Effect of arsenic on neural tube in mouse embryo and relation to reduced folate carrier (RFC-1)

Document Type : Short paper


1 Department of Anatomical Sciences, Faculty of Medicine, Urmia University of Medical Sciences, Urmia, Iran

2 Department of Anatomical Sciences, Faculty of Veterinary Medicine, Urmia University, Urmia, Iran

3 Department of Anatomical Sciences, Moulana Azad Medical College (MAMC), University of Delhi, Delhi, India


Arsenic is an important environmental toxicant which is usually found in drinking water in inorganic form. The hypothesis tested in this investigation is; arsenic exposure causes neural tube defects (NTDs) and
these defects of the central nervous system are more likely related to folate deficiency during fetal life. In this study, sodium arsenate was administered via intraperitoneal route at a rate of 40 mg/kg body weight on the 6th day of gestation to every individual of 20 mated Albino mice. On the 8th (E8), 10th (E10), 16th (E16) and 19th (E19) days of the gestation, the pregnant mice in control and experimental groups were sacrificed by cervical dislocation. All embryos belonging to (E16) and (E19) were examined for external morphological neural tube defects. Histological staining techniques were haematoxylin and eosin and the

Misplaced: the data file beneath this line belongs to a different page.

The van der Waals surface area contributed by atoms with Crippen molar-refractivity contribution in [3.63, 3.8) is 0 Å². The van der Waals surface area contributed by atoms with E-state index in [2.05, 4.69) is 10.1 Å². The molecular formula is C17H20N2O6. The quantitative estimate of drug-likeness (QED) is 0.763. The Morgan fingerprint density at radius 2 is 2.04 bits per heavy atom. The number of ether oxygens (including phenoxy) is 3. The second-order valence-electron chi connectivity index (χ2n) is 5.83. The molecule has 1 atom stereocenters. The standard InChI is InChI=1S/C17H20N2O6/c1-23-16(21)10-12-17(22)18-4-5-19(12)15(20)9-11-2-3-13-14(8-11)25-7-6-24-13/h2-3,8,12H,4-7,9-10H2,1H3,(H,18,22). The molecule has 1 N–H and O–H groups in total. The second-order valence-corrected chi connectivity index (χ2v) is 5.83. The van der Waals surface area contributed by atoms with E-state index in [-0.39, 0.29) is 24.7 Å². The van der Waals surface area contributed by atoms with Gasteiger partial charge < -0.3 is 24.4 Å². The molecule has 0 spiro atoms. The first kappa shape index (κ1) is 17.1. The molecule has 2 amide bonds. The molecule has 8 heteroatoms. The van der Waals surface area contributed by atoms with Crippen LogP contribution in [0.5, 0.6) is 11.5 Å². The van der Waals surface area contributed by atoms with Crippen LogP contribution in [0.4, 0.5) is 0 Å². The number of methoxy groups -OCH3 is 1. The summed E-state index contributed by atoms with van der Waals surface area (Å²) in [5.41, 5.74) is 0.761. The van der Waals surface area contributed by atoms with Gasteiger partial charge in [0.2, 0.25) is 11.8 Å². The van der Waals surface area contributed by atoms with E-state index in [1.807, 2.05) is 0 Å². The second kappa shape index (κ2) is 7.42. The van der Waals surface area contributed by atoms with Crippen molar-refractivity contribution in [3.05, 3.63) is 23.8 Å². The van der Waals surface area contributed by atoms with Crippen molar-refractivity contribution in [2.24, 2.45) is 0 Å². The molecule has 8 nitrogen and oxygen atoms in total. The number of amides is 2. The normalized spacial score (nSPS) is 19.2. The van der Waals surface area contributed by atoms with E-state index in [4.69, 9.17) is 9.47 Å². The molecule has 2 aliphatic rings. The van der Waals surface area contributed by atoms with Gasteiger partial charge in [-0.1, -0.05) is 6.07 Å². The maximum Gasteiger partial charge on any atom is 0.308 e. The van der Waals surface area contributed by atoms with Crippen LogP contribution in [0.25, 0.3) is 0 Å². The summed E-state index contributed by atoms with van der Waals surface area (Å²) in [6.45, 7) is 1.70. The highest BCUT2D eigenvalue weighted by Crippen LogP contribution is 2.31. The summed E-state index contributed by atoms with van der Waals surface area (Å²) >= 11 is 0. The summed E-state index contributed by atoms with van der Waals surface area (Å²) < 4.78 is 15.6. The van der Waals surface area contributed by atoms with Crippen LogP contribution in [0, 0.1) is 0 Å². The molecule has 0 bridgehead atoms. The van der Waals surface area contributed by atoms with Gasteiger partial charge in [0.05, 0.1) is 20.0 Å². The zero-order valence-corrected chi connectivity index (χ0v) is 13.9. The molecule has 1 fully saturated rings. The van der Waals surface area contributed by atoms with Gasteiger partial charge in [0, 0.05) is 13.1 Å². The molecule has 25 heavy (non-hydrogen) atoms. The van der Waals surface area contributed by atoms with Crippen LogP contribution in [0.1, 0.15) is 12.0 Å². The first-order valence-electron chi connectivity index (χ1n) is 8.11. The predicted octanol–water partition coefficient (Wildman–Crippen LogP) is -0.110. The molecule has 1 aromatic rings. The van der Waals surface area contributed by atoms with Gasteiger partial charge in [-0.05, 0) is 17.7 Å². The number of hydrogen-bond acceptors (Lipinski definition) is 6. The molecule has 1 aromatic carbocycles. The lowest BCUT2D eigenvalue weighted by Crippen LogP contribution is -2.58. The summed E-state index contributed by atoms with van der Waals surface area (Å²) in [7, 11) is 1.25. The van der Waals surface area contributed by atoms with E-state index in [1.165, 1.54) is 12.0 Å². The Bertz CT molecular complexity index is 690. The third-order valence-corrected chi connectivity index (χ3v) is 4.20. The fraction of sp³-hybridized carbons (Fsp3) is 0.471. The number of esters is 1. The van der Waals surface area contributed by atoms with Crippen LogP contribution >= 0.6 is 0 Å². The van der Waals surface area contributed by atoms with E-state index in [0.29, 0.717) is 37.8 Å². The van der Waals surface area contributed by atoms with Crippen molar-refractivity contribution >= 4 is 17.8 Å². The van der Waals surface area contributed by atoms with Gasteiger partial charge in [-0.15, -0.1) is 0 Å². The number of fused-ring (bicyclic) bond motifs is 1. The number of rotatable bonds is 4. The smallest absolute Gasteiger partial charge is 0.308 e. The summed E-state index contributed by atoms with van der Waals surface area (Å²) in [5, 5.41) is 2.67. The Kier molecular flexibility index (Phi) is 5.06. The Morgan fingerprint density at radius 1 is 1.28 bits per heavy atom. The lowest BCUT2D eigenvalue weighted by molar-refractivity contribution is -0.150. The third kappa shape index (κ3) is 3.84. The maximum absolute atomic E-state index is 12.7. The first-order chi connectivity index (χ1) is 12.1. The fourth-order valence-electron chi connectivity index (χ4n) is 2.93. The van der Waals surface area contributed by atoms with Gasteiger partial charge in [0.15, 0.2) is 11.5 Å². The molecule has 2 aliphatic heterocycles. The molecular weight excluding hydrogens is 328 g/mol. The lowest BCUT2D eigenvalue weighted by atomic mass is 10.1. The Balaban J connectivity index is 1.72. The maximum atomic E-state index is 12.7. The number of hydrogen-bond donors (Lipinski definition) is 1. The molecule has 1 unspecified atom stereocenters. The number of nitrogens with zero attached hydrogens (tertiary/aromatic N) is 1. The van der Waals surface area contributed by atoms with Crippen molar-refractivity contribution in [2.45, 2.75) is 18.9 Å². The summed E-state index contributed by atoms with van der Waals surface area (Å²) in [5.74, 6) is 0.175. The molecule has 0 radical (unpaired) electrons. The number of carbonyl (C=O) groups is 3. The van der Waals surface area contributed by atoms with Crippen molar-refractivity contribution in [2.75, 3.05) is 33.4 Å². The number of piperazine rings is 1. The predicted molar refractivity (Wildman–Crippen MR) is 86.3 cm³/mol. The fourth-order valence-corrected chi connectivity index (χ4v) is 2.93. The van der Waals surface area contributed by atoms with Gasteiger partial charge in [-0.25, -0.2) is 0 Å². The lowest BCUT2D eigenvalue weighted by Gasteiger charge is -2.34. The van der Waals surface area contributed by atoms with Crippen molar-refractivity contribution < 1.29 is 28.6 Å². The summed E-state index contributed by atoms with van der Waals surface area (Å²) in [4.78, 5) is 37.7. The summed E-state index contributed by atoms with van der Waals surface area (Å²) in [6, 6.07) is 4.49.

immunofluorescence staining was also implemented. It was observed that, the intraperitoneal injection of
sodium arsenate caused a number of morphological neural tube defects including; open fourth ventricle,
exencephally, myelomeningocele and anencephaly. Difference in control and experimental specimens was
significant (P<0.001) on the (E16) group. The histomorphologic changes of neural tube were significant in all
of the experimental groups in comparison to the controls. Immunofluorescence study revealed reduced folate carrier (RFC-1) protein reduction in neural tissue, and these results demonstrate that the association between prenatal exposure to inorganic arsenic and NTDs is more likely related to a defect in reduced folate carrier protein.